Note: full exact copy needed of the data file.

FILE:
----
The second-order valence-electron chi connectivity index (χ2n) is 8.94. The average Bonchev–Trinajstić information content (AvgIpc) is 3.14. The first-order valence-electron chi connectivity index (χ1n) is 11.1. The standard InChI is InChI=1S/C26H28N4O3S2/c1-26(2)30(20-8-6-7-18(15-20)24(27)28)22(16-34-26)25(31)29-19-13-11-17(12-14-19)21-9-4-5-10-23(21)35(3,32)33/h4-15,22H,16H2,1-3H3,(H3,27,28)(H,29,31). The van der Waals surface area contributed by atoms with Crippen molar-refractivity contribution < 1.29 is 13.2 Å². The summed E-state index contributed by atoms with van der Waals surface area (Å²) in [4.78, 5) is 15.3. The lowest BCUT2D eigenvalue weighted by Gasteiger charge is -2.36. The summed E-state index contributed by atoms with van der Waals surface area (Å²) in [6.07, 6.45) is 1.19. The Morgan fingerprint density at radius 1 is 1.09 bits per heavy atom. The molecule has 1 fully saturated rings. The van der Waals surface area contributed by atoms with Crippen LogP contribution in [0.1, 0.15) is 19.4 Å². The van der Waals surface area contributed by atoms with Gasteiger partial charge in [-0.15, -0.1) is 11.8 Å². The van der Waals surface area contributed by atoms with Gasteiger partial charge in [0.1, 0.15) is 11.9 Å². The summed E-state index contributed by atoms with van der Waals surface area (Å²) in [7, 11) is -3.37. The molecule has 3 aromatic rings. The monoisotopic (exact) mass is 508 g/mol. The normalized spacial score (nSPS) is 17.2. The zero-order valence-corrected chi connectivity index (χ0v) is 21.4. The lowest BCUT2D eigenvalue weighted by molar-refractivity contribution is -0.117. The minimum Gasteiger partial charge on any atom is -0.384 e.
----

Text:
The second-order valence-electron chi connectivity index (χ2n) is 8.94. The average Bonchev–Trinajstić information content (AvgIpc) is 3.14. The first-order valence-electron chi connectivity index (χ1n) is 11.1. The standard InChI is InChI=1S/C26H28N4O3S2/c1-26(2)30(20-8-6-7-18(15-20)24(27)28)22(16-34-26)25(31)29-19-13-11-17(12-14-19)21-9-4-5-10-23(21)35(3,32)33/h4-15,22H,16H2,1-3H3,(H3,27,28)(H,29,31). The van der Waals surface area contributed by atoms with Crippen molar-refractivity contribution < 1.29 is 13.2 Å². The summed E-state index contributed by atoms with van der Waals surface area (Å²) in [4.78, 5) is 15.3. The lowest BCUT2D eigenvalue weighted by Gasteiger charge is -2.36. The summed E-state index contributed by atoms with van der Waals surface area (Å²) in [6.07, 6.45) is 1.19. The Morgan fingerprint density at radius 1 is 1.09 bits per heavy atom. The molecule has 1 fully saturated rings. The van der Waals surface area contributed by atoms with Crippen LogP contribution in [0.1, 0.15) is 19.4 Å². The van der Waals surface area contributed by atoms with Gasteiger partial charge in [-0.15, -0.1) is 11.8 Å². The van der Waals surface area contributed by atoms with Gasteiger partial charge in [0.1, 0.15) is 11.9 Å². The summed E-state index contributed by atoms with van der Waals surface area (Å²) in [7, 11) is -3.37. The molecule has 3 aromatic rings. The monoisotopic (exact) mass is 508 g/mol. The normalized spacial score (nSPS) is 17.2. The zero-order valence-corrected chi connectivity index (χ0v) is 21.4. The lowest BCUT2D eigenvalue weighted by molar-refractivity contribution is -0.117. The minimum Gasteiger partial charge on any atom is -0.384 e.